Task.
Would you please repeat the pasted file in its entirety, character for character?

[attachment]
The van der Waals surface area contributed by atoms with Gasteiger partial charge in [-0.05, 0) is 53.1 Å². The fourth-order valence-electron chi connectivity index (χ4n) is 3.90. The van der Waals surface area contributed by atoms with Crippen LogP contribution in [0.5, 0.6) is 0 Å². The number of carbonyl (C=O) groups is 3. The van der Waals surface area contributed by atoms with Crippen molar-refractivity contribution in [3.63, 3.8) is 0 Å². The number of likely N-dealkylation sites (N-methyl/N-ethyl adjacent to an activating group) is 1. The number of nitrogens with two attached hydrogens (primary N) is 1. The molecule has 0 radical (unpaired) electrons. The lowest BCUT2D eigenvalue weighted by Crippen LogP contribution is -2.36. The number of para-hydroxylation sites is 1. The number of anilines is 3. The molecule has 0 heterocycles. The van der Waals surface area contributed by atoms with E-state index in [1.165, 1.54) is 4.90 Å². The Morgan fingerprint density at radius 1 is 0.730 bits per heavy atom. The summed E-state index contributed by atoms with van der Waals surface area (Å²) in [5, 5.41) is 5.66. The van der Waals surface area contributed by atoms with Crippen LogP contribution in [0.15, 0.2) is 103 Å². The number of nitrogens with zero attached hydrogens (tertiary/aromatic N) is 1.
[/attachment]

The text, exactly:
The van der Waals surface area contributed by atoms with Gasteiger partial charge in [-0.05, 0) is 53.1 Å². The fourth-order valence-electron chi connectivity index (χ4n) is 3.90. The van der Waals surface area contributed by atoms with Crippen LogP contribution in [0.5, 0.6) is 0 Å². The number of carbonyl (C=O) groups is 3. The van der Waals surface area contributed by atoms with Crippen molar-refractivity contribution in [3.63, 3.8) is 0 Å². The number of likely N-dealkylation sites (N-methyl/N-ethyl adjacent to an activating group) is 1. The number of nitrogens with two attached hydrogens (primary N) is 1. The molecule has 0 radical (unpaired) electrons. The lowest BCUT2D eigenvalue weighted by Crippen LogP contribution is -2.36. The number of para-hydroxylation sites is 1. The number of anilines is 3. The molecule has 0 heterocycles. The van der Waals surface area contributed by atoms with E-state index in [1.165, 1.54) is 4.90 Å². The Morgan fingerprint density at radius 1 is 0.730 bits per heavy atom. The summed E-state index contributed by atoms with van der Waals surface area (Å²) in [5, 5.41) is 5.66. The van der Waals surface area contributed by atoms with Crippen LogP contribution in [0.15, 0.2) is 103 Å². The number of nitrogens with zero attached hydrogens (tertiary/aromatic N) is 1.